Throughout the winter season, the Bureau of Land Management (BLM) will implement three prescribed fires, depending on weather conditions.
The Mesa Chivato Prescribed Fire will be within the Ignacio Chavez and Chamisa Wilderness Study Areas, west of Highway 550 and 15 miles southwest of San Luis, in Sandoval and McKinley counties. The project is part of a multi-year forest restoration initiative to improve the ecological health of ponderosa pine forests and open grassy meadows that have become dominated by piñon and juniper trees and dense stands of ponderosa pine. In cooperation with the New Mexico Department of Game and Fish, this project targets approximately 1,000 acres of slash and debris created from previous thinning treatments. Fire managers estimate it will take five to seven days to complete burn operations. However, smoke may be visible during and for several days following the burn. BLM will continue to monitor the project post-implementation to ensure the integrity of holding features. BLM has treated more than 11,000 acres on Mesa Chivato using prescribed fire and thinning.
The Trials Pile Burn will be along the Trials Bike Trail, within the Rio Salado Riparian Area, approximately one mile south of San Ysidro off Highway 550. About 55 acres of salt cedar and Russian olive tree piles will be burned. Prescribed fire signs will be posted along Highway 550 on the day of the burn. Smoke will likely be visible from the highway, and BLM will continuously monitor the prescribed burn. This project aims to reduce hazardous accumulations of vegetation that could contribute to high-intensity fire under the right conditions. Additionally, it will also improve wildlife habitat in the area.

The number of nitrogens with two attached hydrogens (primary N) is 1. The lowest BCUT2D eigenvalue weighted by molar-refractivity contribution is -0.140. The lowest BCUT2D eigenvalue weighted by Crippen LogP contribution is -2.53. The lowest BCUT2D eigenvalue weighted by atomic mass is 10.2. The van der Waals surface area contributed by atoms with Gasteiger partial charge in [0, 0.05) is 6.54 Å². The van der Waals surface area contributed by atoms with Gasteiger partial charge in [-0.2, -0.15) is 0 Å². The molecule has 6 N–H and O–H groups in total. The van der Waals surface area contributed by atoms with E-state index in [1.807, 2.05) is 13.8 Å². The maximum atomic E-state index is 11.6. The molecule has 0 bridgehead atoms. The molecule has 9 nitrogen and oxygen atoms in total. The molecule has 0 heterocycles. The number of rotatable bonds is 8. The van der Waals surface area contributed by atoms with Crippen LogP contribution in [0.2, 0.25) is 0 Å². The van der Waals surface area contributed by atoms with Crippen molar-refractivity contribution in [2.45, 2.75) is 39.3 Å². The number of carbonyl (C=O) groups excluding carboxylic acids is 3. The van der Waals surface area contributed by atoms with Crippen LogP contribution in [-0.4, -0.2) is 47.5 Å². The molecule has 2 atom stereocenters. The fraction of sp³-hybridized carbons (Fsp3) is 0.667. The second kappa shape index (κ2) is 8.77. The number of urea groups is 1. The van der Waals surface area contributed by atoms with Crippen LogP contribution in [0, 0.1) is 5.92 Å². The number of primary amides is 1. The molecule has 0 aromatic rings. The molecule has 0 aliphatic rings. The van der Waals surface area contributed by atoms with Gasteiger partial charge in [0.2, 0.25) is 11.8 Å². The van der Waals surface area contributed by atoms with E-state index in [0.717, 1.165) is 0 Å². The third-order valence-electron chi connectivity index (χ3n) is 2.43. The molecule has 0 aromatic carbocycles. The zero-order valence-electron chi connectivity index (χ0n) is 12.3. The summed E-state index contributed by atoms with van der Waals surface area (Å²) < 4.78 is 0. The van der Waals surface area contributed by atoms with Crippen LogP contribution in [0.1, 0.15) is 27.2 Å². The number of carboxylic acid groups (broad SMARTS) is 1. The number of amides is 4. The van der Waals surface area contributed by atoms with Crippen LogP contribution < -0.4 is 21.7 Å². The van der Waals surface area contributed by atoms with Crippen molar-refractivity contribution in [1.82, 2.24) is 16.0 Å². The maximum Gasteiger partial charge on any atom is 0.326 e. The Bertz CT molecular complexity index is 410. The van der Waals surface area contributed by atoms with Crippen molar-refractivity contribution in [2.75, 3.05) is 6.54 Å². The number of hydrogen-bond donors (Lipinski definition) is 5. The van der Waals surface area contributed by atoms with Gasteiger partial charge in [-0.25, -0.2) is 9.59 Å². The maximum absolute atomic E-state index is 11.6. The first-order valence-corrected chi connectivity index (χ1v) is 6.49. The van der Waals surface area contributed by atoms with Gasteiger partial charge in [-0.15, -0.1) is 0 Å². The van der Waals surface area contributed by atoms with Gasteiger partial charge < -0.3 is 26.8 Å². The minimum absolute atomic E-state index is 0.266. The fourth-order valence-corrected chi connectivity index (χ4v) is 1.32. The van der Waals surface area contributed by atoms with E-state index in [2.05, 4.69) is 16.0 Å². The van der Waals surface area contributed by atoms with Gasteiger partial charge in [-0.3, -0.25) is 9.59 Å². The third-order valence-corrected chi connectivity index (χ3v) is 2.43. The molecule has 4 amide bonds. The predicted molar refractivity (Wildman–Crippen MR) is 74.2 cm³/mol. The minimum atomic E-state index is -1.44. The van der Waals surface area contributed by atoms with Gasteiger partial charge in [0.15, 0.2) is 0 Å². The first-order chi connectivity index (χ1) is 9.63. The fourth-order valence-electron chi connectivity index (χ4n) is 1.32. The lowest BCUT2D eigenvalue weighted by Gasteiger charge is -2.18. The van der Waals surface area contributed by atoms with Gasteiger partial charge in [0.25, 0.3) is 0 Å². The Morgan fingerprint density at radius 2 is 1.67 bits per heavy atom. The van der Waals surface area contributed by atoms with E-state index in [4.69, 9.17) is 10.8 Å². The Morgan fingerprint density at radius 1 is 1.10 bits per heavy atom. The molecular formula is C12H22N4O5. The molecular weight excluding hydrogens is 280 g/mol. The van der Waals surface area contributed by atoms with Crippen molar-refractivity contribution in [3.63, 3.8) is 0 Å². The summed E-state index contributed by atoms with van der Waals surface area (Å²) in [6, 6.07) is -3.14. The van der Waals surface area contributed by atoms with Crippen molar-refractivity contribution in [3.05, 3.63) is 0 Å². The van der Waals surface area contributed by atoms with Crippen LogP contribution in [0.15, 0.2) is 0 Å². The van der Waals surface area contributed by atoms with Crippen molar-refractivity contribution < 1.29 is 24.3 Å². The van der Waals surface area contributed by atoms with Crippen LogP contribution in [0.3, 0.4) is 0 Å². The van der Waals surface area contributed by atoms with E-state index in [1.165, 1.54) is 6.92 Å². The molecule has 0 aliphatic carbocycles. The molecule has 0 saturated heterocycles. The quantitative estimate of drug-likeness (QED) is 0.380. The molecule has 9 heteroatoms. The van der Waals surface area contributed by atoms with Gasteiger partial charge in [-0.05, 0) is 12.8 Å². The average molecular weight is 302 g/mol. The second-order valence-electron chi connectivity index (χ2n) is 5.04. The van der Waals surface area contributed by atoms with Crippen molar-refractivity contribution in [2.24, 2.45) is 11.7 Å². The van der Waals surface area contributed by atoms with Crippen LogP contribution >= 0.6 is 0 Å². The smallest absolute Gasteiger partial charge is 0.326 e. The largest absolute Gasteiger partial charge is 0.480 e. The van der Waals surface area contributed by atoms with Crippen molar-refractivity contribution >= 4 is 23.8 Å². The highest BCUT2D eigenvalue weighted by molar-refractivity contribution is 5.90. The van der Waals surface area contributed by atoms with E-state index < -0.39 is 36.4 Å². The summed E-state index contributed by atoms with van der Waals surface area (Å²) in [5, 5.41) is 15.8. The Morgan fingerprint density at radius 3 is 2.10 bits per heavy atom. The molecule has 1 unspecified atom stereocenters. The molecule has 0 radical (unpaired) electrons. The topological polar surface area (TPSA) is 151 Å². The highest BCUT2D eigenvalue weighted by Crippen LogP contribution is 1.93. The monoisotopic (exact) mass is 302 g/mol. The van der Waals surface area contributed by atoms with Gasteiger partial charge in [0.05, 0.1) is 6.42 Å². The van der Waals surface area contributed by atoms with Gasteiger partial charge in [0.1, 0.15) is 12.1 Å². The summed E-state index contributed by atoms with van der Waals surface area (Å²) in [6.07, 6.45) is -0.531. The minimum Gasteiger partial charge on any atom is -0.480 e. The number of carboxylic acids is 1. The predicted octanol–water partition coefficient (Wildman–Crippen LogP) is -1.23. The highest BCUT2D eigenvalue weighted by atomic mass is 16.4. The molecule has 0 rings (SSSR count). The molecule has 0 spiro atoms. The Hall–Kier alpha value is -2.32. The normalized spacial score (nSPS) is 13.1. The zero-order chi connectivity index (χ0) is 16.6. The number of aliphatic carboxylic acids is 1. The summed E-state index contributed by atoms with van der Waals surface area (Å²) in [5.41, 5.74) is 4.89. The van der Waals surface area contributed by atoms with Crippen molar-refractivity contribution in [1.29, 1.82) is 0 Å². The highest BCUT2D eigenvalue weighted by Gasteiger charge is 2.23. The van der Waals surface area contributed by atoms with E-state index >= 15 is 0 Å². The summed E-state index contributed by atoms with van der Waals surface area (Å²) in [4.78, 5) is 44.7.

The Rendija Pile Burn will be 30 miles southwest of Grants, N.M., on County Road 42. The prescribed burn will entail burning 35 acres of piñon and juniper slash that has been piled, and BLM will monitor the progress of the prescribed burn. The goal of this project is to promote the growth of ponderosa pine and native grasses in the area as well as reduce fire hazards near neighboring communities.
Prescribed burning is one of the most effective tools to control and reinvigorate vegetation. Fire managers have prepared implementation plans for each of the prescribed burns. If conditions move outside the predetermined parameters, ignitions will be conducted a different day when conditions improve. Reducing the volume of vegetation under prescribed conditions enables land managers to mimic the natural fire cycle, thus minimizing the dangers and risks associated with unplanned wildfires.
Before and during all prescribed fires, fire managers coordinate with the New Mexico Environment Department and follow all air quality regulations. People susceptible to or affected by COVID-19 may have health conditions that make them vulnerable to smoke exposure. For more information about risks and protecting your health, please visit https://nmfireinfo.com/smoke-management/.
For questions about these projects, contact the BLM Rio Puerco Field Office at (505) 761-8700. For details about the implementation of these projects, visit NMFireInfo.com; Twitter @nmfireinfo, or facebook.com/nmfireinfo.